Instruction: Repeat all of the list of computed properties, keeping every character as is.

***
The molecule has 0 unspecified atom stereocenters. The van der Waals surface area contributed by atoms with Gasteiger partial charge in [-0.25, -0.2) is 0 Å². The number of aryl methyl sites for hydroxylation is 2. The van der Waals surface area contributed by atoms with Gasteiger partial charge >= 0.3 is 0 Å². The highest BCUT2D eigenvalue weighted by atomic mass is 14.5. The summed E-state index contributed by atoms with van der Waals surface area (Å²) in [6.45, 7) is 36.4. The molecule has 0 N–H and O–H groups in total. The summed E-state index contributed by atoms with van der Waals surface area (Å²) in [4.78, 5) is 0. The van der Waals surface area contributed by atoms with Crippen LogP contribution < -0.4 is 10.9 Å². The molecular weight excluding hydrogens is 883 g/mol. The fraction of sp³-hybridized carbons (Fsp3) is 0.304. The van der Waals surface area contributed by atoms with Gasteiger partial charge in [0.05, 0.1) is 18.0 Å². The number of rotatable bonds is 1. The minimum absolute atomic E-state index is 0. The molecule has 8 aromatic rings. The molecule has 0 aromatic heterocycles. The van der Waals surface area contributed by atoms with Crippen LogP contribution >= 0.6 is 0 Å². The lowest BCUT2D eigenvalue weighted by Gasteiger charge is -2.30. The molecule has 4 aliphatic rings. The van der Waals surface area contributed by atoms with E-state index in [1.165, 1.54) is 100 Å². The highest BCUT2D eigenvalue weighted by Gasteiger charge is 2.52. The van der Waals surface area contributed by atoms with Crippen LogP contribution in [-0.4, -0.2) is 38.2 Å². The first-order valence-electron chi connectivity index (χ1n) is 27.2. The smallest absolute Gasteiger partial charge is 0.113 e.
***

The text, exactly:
The molecule has 0 unspecified atom stereocenters. The van der Waals surface area contributed by atoms with Gasteiger partial charge in [-0.25, -0.2) is 0 Å². The number of aryl methyl sites for hydroxylation is 2. The van der Waals surface area contributed by atoms with Gasteiger partial charge >= 0.3 is 0 Å². The highest BCUT2D eigenvalue weighted by atomic mass is 14.5. The summed E-state index contributed by atoms with van der Waals surface area (Å²) in [6.45, 7) is 36.4. The molecule has 0 N–H and O–H groups in total. The summed E-state index contributed by atoms with van der Waals surface area (Å²) in [4.78, 5) is 0. The van der Waals surface area contributed by atoms with Crippen LogP contribution < -0.4 is 10.9 Å². The molecular weight excluding hydrogens is 883 g/mol. The fraction of sp³-hybridized carbons (Fsp3) is 0.304. The van der Waals surface area contributed by atoms with Gasteiger partial charge in [0.05, 0.1) is 18.0 Å². The number of rotatable bonds is 1. The minimum absolute atomic E-state index is 0. The molecule has 8 aromatic rings. The molecule has 0 aromatic heterocycles. The van der Waals surface area contributed by atoms with Crippen LogP contribution >= 0.6 is 0 Å². The lowest BCUT2D eigenvalue weighted by Gasteiger charge is -2.30. The molecule has 4 aliphatic rings. The van der Waals surface area contributed by atoms with E-state index in [1.165, 1.54) is 100 Å². The highest BCUT2D eigenvalue weighted by Gasteiger charge is 2.52. The van der Waals surface area contributed by atoms with Crippen LogP contribution in [-0.4, -0.2) is 38.2 Å². The first-order valence-electron chi connectivity index (χ1n) is 27.2. The smallest absolute Gasteiger partial charge is 0.113 e.